Can a Company Use Two Logos?

By Karen Tiber Leland

entrepreneur daily

Opinions expressed by Entrepreneur contributors are their own.

My wife and my sister-in-law launched an online women's clothing boutique this year. Now my sister-in-law wants to change the logo and go back and forth between using the old logo and the new one. I am not a marketing person, but this does not make sense to me. What do you think?

Logos are a lot like fingerprints. Each one is a distinctive mark that tells the world who you are. The goal is to create a logo that represents your brand in look and feel and becomes synonymous with your business. The short answer to the question is that multiple logos give off mixed messages and can dilute your marketing and branding efforts.

However, in some cases, two different logos can be combined to make one brand-new logo. To know whether or not this will work, it’s important to distinguish between the two types of logo elements: marks and typography.

A logo mark is an actual image that identifies the company and which may or may not include the company’s name. For example, Starbucks recently went from a logo featuring both its signature image of a mermaid and its name to just the image. The idea being that the brand is now so closely identified with the visual image that the name is redundant.

A typographical logo is the person, brand or company name done with a particular visual treatment, sans an image. For example, new social media darling Pinterest uses only its name as its logo, not any other identifying symbol or picture.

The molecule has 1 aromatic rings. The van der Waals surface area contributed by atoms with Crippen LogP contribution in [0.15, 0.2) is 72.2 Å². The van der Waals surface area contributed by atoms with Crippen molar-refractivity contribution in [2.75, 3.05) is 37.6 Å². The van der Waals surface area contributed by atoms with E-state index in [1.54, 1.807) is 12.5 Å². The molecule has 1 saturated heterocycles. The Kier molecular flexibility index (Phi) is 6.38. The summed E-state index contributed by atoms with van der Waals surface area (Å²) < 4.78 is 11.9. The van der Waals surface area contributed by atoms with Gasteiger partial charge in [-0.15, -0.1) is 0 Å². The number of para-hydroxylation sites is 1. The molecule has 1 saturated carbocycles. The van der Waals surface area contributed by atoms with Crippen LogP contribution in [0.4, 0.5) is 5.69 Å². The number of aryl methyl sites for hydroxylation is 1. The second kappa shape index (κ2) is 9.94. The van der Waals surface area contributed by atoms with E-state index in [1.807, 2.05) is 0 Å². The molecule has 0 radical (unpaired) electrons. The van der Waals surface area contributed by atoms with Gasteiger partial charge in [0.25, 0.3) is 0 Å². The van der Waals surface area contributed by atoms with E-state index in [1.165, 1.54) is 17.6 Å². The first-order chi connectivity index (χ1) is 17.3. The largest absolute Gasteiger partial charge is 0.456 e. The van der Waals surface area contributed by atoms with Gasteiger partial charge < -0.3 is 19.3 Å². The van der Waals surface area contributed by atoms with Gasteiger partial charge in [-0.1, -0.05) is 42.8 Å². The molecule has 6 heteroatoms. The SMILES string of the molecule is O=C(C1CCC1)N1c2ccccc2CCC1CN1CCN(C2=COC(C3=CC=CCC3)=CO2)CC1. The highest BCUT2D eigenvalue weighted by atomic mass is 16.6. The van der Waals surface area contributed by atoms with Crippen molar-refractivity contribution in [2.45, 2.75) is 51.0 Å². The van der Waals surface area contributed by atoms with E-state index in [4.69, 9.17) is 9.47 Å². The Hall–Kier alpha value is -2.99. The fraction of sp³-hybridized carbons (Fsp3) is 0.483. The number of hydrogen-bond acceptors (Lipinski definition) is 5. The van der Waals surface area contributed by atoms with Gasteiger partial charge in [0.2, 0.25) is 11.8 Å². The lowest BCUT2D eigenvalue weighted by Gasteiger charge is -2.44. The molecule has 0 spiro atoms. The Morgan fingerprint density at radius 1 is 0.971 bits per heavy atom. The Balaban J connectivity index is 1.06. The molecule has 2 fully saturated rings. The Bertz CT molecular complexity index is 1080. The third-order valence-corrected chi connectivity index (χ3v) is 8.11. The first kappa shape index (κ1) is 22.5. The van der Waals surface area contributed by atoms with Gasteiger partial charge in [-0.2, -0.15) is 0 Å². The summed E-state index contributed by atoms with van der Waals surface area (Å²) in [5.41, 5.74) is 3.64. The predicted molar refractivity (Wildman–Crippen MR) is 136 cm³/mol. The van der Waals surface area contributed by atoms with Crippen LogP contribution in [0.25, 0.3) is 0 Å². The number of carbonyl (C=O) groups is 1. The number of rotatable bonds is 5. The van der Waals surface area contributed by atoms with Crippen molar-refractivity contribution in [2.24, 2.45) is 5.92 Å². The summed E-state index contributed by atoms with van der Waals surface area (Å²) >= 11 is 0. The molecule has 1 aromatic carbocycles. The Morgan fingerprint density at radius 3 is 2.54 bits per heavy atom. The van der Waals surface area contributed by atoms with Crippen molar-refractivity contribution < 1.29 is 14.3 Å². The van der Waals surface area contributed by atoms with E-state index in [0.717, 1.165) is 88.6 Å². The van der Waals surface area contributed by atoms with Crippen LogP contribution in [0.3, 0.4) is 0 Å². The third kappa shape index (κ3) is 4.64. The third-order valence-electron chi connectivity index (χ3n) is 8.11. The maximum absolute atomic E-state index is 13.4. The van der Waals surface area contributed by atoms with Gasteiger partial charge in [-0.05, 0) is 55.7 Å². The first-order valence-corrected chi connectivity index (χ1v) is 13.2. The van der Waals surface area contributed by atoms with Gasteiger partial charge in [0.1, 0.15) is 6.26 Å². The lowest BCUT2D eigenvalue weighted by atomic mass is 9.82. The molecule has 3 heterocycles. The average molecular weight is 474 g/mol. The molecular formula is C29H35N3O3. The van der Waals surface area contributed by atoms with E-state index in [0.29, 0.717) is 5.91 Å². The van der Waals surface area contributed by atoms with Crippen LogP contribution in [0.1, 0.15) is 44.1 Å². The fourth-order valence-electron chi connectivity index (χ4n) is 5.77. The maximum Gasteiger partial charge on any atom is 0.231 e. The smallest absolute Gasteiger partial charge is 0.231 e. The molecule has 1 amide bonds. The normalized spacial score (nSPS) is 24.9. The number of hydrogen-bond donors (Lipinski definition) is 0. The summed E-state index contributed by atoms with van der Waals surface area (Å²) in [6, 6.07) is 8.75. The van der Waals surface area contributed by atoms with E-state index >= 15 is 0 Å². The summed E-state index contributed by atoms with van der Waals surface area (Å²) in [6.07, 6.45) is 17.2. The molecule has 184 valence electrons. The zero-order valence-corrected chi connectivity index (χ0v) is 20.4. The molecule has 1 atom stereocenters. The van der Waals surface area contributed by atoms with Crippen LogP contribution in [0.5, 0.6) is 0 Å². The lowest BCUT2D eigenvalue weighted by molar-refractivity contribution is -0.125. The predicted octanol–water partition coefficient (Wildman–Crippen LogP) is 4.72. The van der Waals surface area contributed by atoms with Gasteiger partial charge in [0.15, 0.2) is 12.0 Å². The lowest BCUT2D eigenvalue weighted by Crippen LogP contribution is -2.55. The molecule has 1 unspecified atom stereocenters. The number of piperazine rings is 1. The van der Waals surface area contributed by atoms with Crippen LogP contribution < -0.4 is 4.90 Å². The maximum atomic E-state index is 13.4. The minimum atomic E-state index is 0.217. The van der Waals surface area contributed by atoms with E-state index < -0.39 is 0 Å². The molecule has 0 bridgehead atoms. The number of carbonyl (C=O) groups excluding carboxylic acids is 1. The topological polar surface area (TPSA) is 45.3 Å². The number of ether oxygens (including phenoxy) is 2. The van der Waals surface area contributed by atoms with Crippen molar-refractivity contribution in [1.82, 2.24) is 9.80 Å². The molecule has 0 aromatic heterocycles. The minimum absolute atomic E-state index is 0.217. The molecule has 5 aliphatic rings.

One option is to combine both a typographical and an image element to make a master logo. For example, BMW’s logo integrates both its name and a round blue, white and black image. Just remember that with the Web, your logo is likely to end up anywhere. Having a single one creates a consistent message across platforms, while toggling back and forth between two can create customer confusion and brand bewilderment. 

That having been said, logos, like businesses, evolve, so if the previous one no longer fits with your current company brand, it’s okay to scratch it and start over. In this case, my advice is to be brave, stay on brand, make a choice and run with it.

Karen Tiber Leland

Author and President of Sterling Marketing Group

Karen Leland is the founder of Sterling Marketing Group, where she helps entrepreneurs and executives build stronger personal, team and business brands. She is also the best-selling author of The Brand Mapping Strategy: Design, Build and Accelerate Your Brand.

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